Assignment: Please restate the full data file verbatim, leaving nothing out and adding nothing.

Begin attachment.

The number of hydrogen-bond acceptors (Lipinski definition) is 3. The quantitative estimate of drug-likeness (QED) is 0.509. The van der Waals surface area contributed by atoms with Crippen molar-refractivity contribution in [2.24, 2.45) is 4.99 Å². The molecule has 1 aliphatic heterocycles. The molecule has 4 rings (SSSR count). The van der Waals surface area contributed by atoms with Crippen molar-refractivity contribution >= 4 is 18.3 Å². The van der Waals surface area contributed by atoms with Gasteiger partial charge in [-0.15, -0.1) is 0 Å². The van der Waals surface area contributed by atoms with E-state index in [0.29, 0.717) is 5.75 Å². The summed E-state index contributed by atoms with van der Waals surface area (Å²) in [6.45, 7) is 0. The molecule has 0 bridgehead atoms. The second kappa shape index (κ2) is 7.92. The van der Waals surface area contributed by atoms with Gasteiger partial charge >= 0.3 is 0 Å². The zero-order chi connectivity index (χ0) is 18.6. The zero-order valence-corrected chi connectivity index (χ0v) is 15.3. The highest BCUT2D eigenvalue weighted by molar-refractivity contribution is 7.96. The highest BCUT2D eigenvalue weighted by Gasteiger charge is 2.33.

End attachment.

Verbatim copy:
The number of hydrogen-bond acceptors (Lipinski definition) is 3. The quantitative estimate of drug-likeness (QED) is 0.509. The van der Waals surface area contributed by atoms with Crippen molar-refractivity contribution in [2.24, 2.45) is 4.99 Å². The molecule has 1 aliphatic heterocycles. The molecule has 4 rings (SSSR count). The van der Waals surface area contributed by atoms with Crippen molar-refractivity contribution >= 4 is 18.3 Å². The van der Waals surface area contributed by atoms with Gasteiger partial charge in [-0.15, -0.1) is 0 Å². The van der Waals surface area contributed by atoms with E-state index in [0.29, 0.717) is 5.75 Å². The summed E-state index contributed by atoms with van der Waals surface area (Å²) in [6.45, 7) is 0. The molecule has 0 bridgehead atoms. The second kappa shape index (κ2) is 7.92. The van der Waals surface area contributed by atoms with Gasteiger partial charge >= 0.3 is 0 Å². The zero-order chi connectivity index (χ0) is 18.6. The zero-order valence-corrected chi connectivity index (χ0v) is 15.3. The highest BCUT2D eigenvalue weighted by molar-refractivity contribution is 7.96. The highest BCUT2D eigenvalue weighted by Gasteiger charge is 2.33.